TAMPA — An apologetic and nervous Alex Rodriguez said Tuesday his cousin injected him with a banned, over-the-counter substance repeatedly over three seasons, using a nationally-televised news conference to expand on his admission of using of performance-enhancing drugs.
The Yankees All-Star third baseman said he "screwed up big time," calling himself "stupid'' and "naive," while asking fans for forgiveness and to judge him from this day forward.
But other than curiosity, Rodriguez, 33, didn't have another explanation for why he tried the substance he called "Boli," which his unnamed cousin helped him get from the Dominican Republic. Rodriguez said while Boli was supposed to give him an energy boost, he didn't know how it was supposed to be administered, how often it should be used, or if it actually helped, an admitted ignorance atypical of star athletes who are meticulous about what they put in their body. "It was amateur hour," Rodriguez said.
Though he didn't think Boli was a steroid, Rodriguez admitted he was secretive while using it twice a month in six-month cycles. "I knew we weren't taking Tic Tacs," he said. "I knew that it potentially could be something that perhaps was wrong."
Rodriguez was emotional at times during the 32-minute confessional in front of more than 150 writers and photographers in a pavilion at Steinbrenner Field, the team's spring training complex. More than 30 teammates, coaches and front office personnel, including co-chairman Hank Steinbrenner, were there to support the game's highest-profile player on the eve of the team's first full-squad workout.
Rodriguez acknowledged he'll likely have to answer questions the rest of his career and knows there will be debates over his legacy. He said he plans to join forces with the Taylor Hooton Foundation to help take the "anti-steroid message" to the nation's youth.
"I know that I am in a position where I have to earn my trust back," Rodriguez said. "And over time I am confident and at the end of my career people will see this for what it is — a stupid mistake and a lesson learned."
Rodriguez tried to address the 26 teammates in attendance, from Derek Jeter, in his 15th season with the Yankees, to offseason acquisition CC Sabathia, but choked up, paused 33 seconds before just saying, "Thank you."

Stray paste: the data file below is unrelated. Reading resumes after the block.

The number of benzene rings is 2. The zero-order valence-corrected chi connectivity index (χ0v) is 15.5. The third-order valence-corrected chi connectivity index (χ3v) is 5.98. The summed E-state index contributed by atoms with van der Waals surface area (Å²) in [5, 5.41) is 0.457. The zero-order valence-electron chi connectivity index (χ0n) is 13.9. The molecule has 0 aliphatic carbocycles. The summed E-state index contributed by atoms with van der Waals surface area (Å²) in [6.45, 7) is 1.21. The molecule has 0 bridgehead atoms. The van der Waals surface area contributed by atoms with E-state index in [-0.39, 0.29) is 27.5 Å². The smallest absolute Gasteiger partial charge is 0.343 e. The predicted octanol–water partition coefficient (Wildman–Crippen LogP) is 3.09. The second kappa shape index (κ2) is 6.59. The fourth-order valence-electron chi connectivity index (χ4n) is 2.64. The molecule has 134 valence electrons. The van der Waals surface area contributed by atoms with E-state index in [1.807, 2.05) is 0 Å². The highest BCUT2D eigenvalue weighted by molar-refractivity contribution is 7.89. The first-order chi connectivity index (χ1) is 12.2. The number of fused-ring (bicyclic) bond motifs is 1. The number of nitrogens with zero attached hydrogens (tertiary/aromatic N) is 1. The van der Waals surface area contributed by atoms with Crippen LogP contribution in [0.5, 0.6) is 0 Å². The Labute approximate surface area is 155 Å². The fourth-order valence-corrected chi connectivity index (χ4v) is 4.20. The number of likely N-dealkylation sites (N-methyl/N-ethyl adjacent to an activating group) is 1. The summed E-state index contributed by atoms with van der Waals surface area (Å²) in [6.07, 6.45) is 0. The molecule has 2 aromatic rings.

"I saw tears," said manager Joe Girardi, who sat next to Rodriguez and GM Brian Cashman on the podium. "I saw remorse."
On Feb. 7, Sports Illustrated broke the story that Rodriguez was one of 104 players who tested positive for banned substances in supposedly confidential 2003 survey testing; the report said Rodriguez tested positive for two anabolic steroids (testosterone and Primobolan). Two days later, Rodriguez admitted in an ESPN interview he used banned substances only from 2001-03 while with the Rangers, but didn't offer details of what he used or how.
"For a week, I have been looking for people to blame," Rodriguez said. "And I keep looking at myself, at the end of the day."
Rodriguez said he has not taken any performance-enhancers since 2003, and never saw any player using them. He said he stopped using Boli in 2003 for two reasons: He suffered a neck injury that year ''that scared me half to death'' and when players voted for a universal drug policy, he said it ''became evident to me how serous this all was.''
Asked if he should be considered a cheater, or if he "shamed the game," as commissioner Bud Selig said, Rodriguez said that was not for him to determine.
Rodriguez said he has not taken Human Growth Hormone but acknowledged using Ripped Fuel when he played for the Mariners (1994-2000). He said he has not used the stimulant since it was banned by the league.
Girardi has said he expects this story to "linger," because of Rodriguez's magnitude and the cherished home-run record he's chasing; Rodriguez has 553 career home runs, and could become the league's all-time king (Barry Bonds is No. 1 with 762).
Though Rodriguez talk has dominated Yankee camp, and could remain a distraction, teammates believe it will bring them closer together.
Rodriguez hopes to close the door on a "very, very tough 15 months" during which he got divorced and was pictured with different women in tabloids.
"I miss playing baseball," Rodriguez said. "I miss simply being a baseball player."
Joe Smith can be reached at firstname.lastname@example.org